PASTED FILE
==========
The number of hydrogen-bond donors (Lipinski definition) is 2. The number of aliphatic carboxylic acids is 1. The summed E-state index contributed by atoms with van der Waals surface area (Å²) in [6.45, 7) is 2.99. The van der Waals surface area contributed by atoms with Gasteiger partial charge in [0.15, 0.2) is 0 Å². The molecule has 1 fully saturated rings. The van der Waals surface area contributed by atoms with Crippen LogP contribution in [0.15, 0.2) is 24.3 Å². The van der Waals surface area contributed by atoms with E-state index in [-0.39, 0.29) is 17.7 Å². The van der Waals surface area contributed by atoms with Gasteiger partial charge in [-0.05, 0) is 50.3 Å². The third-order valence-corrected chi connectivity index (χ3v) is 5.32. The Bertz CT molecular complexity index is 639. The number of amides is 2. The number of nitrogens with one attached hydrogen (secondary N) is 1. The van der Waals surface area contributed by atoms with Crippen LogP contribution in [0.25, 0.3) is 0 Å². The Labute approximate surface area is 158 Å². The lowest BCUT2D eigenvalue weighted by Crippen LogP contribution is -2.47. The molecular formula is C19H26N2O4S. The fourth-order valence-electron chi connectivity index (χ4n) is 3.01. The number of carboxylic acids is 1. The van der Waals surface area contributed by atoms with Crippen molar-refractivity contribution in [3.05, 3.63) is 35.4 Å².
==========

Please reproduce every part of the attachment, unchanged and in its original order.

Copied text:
The number of hydrogen-bond donors (Lipinski definition) is 2. The number of aliphatic carboxylic acids is 1. The summed E-state index contributed by atoms with van der Waals surface area (Å²) in [6.45, 7) is 2.99. The van der Waals surface area contributed by atoms with Gasteiger partial charge in [0.15, 0.2) is 0 Å². The molecule has 1 fully saturated rings. The van der Waals surface area contributed by atoms with Crippen LogP contribution in [0.15, 0.2) is 24.3 Å². The van der Waals surface area contributed by atoms with E-state index in [-0.39, 0.29) is 17.7 Å². The van der Waals surface area contributed by atoms with Gasteiger partial charge in [-0.05, 0) is 50.3 Å². The third-order valence-corrected chi connectivity index (χ3v) is 5.32. The Bertz CT molecular complexity index is 639. The number of amides is 2. The number of nitrogens with one attached hydrogen (secondary N) is 1. The van der Waals surface area contributed by atoms with Crippen LogP contribution in [0.25, 0.3) is 0 Å². The Labute approximate surface area is 158 Å². The lowest BCUT2D eigenvalue weighted by Crippen LogP contribution is -2.47. The molecular formula is C19H26N2O4S. The fourth-order valence-electron chi connectivity index (χ4n) is 3.01. The number of carboxylic acids is 1. The van der Waals surface area contributed by atoms with Crippen molar-refractivity contribution in [3.05, 3.63) is 35.4 Å².